ROLE OF ORGANIC ACIDS IN MAINTAINING OPTIMUM GUT HEALTH IN POULTRY

Yasir Bashir, Kemin Industries South Asia Pvt. Ltd.
INTRODUCTION:Feeding in poultry constitutes roughly about 75% of the total cost of production and represents a vital tool to exploit the genetic potential of bird, as it contains all the important nutrients to optimize bird’s growth and health. However, feed can potentially expose the gastrointestinal tract (GIT) or gut to certain pathogenic organisms like E. coli, Salmonella, etc.

To achieve optimum productivity and potential, the health condition of GIT is of paramount importance in poultry production. Therefore, different performance additives are incorporated to optimize the nutrient absorption and supplement the bird with balanced hygienic feed. A healthy GIT not only affects the feed digestion, nutrient absorption and metabolism, but also impacts on energy and protein utilization, immune response and diseases resistance. Providing birds with appropriate and hygienic feed free from potential pathogens is believed to have beneficial effects on their gut health, since inappropriate maintenance of gut health depresses immune system and productivity.

For maintaining optimal gut health and to mitigate the negative effects of feed borne pathogens which impact gut health, antibiotic growth promoters (AGP’s) are primarily used for many decades. However due to increased public awareness about the development of cross resistance of pathogens to antibiotics, poultry industry finds their way into replacing antibiotics with probiotics, prebiotics, essential oils, etc. But in recent times, a renewed focus is laid upon the use of organic acids in poultry feed to maintain optimum gut health, improve nutrient utilization and growth performance. They have been used for more than 50 years to reduce bacterial growth and mold in feedstuffs and thus preserve the hygienic quality of feed. However, due to their antimicrobial activity, organic acids and their salts not only help to preserve feed and silages, but also are effective in reducing bacterial content and maintaining the nutritional value of feed. This ensure animal performance as well as improving nutrient digestibility, which in turn leads to consistent animal health. Apart from improving feed hygiene, organic acids stabilize the gut microflora eubiosis and their effects on feed digestion and absorption which were demonstrated in number of studies. In animal husbandry, reduced feed conversion rates, improved daily weight gain and reduced incidence of diarrhea contribute to enhanced economic return through lower feed costs and reduced time to market weight. There are variety of methods of incorporating organic acids in animal feed, which can be applied directly into feedstuffs and compound feed: liquid acids and blends are sprayed onto the feed; or as solid acids and acid salts added directly or via special premixtures. Organic acids can also be included in drinking water.

Organic acids are generally considered to be any organic carboxylic acid with the general structure of R-COOH, and hence include fatty acids and amino acids. Organic acids are short chain acids (C1–C7) and are either simple monocarboxylic acids such as formic, acetic, propionic and butyric acids, or carboxylic acids bearing a hydroxyl group (usually on the α-carbon) such as lactic, malic, tartaric, and citric acids. These weak acids are added to the feed in sub-therapeutical dosage and are believed to have the capacity to improve growth performance, nutrient utilization, and health. In addition, as organic acids are partly dissociated, not all of them influence intestinal microflora. Most of the organic acids with antimicrobial activity have a pKa value between 3 and 5 values.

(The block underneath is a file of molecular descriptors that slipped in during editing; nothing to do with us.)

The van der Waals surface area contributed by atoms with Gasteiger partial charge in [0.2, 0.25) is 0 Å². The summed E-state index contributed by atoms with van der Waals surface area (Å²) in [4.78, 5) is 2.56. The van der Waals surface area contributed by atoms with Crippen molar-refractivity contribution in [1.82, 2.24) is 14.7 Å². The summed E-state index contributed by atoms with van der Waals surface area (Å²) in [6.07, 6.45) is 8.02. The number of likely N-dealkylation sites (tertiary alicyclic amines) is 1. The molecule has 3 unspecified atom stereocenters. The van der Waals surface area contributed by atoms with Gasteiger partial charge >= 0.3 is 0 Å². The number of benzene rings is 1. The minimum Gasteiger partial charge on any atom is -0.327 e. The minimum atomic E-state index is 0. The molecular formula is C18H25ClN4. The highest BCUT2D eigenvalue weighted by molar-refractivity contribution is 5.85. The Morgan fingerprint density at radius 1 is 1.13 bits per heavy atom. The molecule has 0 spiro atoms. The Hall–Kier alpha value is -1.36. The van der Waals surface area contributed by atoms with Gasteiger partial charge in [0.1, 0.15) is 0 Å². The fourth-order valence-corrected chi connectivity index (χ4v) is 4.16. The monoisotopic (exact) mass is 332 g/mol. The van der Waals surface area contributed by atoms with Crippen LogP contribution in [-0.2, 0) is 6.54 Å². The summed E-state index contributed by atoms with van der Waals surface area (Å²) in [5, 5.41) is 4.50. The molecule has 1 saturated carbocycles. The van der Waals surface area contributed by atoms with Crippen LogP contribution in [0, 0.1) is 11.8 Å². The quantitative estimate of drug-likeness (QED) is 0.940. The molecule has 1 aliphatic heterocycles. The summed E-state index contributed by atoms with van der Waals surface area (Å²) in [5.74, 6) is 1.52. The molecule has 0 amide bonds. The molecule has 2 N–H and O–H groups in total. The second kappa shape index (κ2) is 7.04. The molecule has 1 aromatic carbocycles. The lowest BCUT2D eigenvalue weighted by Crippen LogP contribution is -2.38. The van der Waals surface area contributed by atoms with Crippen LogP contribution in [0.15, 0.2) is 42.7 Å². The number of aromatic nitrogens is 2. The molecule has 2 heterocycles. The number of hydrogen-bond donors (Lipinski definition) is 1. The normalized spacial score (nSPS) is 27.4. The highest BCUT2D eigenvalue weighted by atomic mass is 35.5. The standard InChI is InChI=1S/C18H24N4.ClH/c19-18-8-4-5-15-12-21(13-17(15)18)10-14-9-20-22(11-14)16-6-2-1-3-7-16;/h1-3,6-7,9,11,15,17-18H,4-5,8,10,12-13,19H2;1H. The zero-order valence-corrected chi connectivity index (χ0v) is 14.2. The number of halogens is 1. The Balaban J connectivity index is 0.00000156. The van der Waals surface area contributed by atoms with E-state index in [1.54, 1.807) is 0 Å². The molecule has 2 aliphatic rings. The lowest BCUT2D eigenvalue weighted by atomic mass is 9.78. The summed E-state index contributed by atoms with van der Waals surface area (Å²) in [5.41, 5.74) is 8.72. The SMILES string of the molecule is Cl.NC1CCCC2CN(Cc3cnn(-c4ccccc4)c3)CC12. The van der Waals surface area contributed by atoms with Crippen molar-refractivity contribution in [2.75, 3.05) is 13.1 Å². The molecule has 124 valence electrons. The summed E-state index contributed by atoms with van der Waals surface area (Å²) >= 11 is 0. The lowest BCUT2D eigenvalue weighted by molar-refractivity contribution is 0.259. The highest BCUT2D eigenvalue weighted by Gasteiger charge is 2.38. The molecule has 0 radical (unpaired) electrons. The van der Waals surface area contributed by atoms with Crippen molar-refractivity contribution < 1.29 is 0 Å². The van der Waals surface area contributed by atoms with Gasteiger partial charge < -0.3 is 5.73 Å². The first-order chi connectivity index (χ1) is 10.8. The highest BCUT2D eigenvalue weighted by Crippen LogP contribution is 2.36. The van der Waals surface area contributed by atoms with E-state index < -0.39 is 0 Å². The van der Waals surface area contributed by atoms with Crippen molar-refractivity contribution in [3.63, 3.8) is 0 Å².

MODE OF ACTION
Postulated mode of action of organic acids is directly related to the ability to reduce intestinal pH, which is followed by alterations in intestinal ecosystem. The main objective of supplementing organic acids is to lower intestinal pH, with the intention of controlling microbial growth and colonization, resulting in lowering nutrient competition. Organic acids and their salts exhibit growth inhibiting effects on stomach and gut microbes through pH reduction and, anion & proton effects in microbial cell. Organic acids in undissociated (non-ionized, more lipophilic) state can enter through the semi permeable membrane of bacterial cell wall and enter cytoplasm. At the internal pH of bacteria (~7.0), the undissociated organic acid molecules dissociate, releasing protons(H+) and anions (A-). This leads to decrease in the internal pH of bacteria. The pH sensitive bacteria are unable to tolerate a large spread between the internal and external pH. A specific H+ - ATPase pump proceeds to bring the pH inside the bacteria to normal level. Lowering of pH also inhibits enzymes (e.g. decarboxylases and catalases), inhibit glycolysis, and prevent active protein synthesis by the bacteria. The anionic (A-) part of the acid trapped inside the bacterial cell, can diffuse freely through the cell wall in its non-dissociated form, becomes toxic by creating anionic imbalance to internal osmotic problems for bacteria. The difference in the antimicrobial spectrum of various organic acids can be attributed to the structure of outer membrane or cell wall of the organism. Since bacteria have a less complex structure in the wall than molds, lipophilic nature of organic acid like propionic acid facilitates easy entry than formic acid which can pass through bacterial cell and being more bacteriostatic than rest of organic acids. Consequently, varying sensitivity of the different classes of microorganism towards different organic acids necessitate the use of blends of organic acids and the salts to be more effective against a wider range of microbial species than single acids. In feed itself, organic acids act by reducing the pH thereby exerting antimicrobial effect as well as reducing the buffering capacity of feed which is a critical measure for effective enzyme activity and control of microbial proliferation.

The role of organic acids in poultry nutrition can be broadly categorized into four main heads: